By: Lucy Wyndham
As a parent, an innate instinct is to protect your kids from harm or danger. The exposure and vulnerabilities that comes with personal information are quickly becoming a very real threat in our children’s lives, particularly with the use of technological devices and the existence of digital personas. In 2018, a Pew Research publication report showcased that around 91% of Americans agree that people are no longer in control of the collection of their personal information, while 61% said they would like to do more to protect their privacy. From the time they begin school and even before, our children’s personal information is shared with learning institutions and others. While it is often done in their best interest, it can also make them a target for data theft and other crimes. Therefore, as a parent, one of the key lessons we must aim to teach children as they grow up is the importance of keeping their personal information secure, and equip our children with protective tools, online and offline.
Begin By Distinguishing What Is Personal To Them
The first step for children to learn the art of protecting their personal information is for them to first learn what personal information is. Teaching them key information such as their date of birth, address or phone number is a great way to equip them in the event they need help but it can also be a pathway for an invasion of privacy if shared too freely. When teaching them these bits of information, be sure to discuss with them how specific it is to them. This applies both online and offline, although much of the limelight has been focused on online privacy when using platforms such as social media and games. A great way to do this is to navigate their game profile on their favorite game together, pointing out the details on the profile that should be kept private.
Establish The Value Of It With Your Kids
It is not good enough to simply tell your kids what information is considered personal but you should also trust them to understand why it is so important to protect these details about themselves. Have an open and encouraging conversation with your child in crucial turning points, such as the beginning of school years or when establishing screen time rules. It is also important that you make this an ongoing family conversation so your child feels comfortable to ask questions and come to you as situations arise.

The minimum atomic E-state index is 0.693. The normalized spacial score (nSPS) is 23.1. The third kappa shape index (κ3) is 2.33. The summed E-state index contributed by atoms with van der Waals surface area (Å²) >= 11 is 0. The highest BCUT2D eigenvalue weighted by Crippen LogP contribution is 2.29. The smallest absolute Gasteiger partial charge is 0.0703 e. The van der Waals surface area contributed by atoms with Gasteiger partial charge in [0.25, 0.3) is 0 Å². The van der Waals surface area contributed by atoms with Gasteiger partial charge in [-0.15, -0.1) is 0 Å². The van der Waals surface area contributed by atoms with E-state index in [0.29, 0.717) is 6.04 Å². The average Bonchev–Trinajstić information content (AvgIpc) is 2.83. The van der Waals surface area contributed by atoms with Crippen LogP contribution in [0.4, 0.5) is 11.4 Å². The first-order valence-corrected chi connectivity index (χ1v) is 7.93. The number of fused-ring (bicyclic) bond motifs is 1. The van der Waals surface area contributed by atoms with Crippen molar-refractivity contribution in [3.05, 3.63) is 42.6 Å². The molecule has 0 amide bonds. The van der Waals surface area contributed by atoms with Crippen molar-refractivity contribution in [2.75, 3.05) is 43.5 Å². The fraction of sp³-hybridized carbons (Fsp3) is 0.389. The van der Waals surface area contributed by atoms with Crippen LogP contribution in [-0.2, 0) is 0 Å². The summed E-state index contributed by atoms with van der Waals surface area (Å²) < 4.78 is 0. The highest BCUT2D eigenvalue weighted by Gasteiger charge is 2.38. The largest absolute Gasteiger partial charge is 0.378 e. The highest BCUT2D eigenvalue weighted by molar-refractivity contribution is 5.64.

Check In Often And Update Your Knowledge
Thanks to technological innovation, there are many parental controls installed on devices that you can employ restricting everything from content viewed to location and screen limit. A few minutes of research can help you navigate your child’s devices and implement its security measures including switching the location feature off. For parents of older children that spend time browsing the internet for research and recreation, installing a network encryption software or tool can help you hide identifying characteristics such as your IP address or location. In the recently released GlobalWebIndex’s data for 2018, 35% of respondents indicated they used VPNs to enable boost the security of their browsing activity online.
However, times are always changing and so is the world your child lives in. It is important that you remain engaged with your child, checking in on their devices and having a conversation with them throughout their childhood. You can also easily remain updated with the latest tech craze and how you can protect your child through it, with the use of parenting websites and even manufacturer’s how to videos.
Teach The ‘Pause It’ Approach
The ‘pause it’ approach is a brilliant tool we can all employ in many different aspects of our lives. It is handy in helping to control impulse purchases and spending habits and in this case, teaches your child to take a minute to consider the dangers before they share vital information about themselves. You can time to a limit personal to your child or preference, from 60 seconds to even taking five minutes before acting. Taking time to think through actions before they do it can stop many occurrences of impulse behavior and as a bonus, presents opportunities for them to seek your advice before they act.
Keeping your child safe now relates to more than keeping them from physical harm. In addition to protecting them, you must equip your child with the right knowledge and tools to protect themselves including their personal information. Teaching them smart behavior, digital and otherwise will set them up for a safer life well into adulthood.